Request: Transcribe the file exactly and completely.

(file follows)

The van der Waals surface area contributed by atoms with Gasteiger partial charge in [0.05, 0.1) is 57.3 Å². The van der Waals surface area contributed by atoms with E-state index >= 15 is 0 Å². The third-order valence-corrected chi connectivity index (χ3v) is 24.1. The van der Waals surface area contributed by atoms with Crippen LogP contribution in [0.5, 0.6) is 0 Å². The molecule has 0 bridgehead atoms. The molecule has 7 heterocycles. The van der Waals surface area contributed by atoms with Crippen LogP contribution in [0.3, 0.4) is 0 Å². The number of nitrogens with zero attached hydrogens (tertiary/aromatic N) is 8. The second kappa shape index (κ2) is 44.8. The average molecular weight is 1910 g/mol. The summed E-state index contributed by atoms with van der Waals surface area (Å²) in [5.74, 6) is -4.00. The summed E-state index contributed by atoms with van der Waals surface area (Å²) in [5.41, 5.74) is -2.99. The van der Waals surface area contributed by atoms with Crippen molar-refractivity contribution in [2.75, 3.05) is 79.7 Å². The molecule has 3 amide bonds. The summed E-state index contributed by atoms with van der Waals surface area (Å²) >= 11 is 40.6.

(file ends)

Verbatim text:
The van der Waals surface area contributed by atoms with Gasteiger partial charge in [0.05, 0.1) is 57.3 Å². The van der Waals surface area contributed by atoms with E-state index >= 15 is 0 Å². The third-order valence-corrected chi connectivity index (χ3v) is 24.1. The van der Waals surface area contributed by atoms with Crippen LogP contribution in [0.5, 0.6) is 0 Å². The molecule has 0 bridgehead atoms. The molecule has 7 heterocycles. The van der Waals surface area contributed by atoms with Crippen LogP contribution in [0.3, 0.4) is 0 Å². The number of nitrogens with zero attached hydrogens (tertiary/aromatic N) is 8. The second kappa shape index (κ2) is 44.8. The average molecular weight is 1910 g/mol. The summed E-state index contributed by atoms with van der Waals surface area (Å²) in [5.74, 6) is -4.00. The summed E-state index contributed by atoms with van der Waals surface area (Å²) in [5.41, 5.74) is -2.99. The van der Waals surface area contributed by atoms with Crippen molar-refractivity contribution in [2.75, 3.05) is 79.7 Å². The molecule has 3 amide bonds. The summed E-state index contributed by atoms with van der Waals surface area (Å²) >= 11 is 40.6.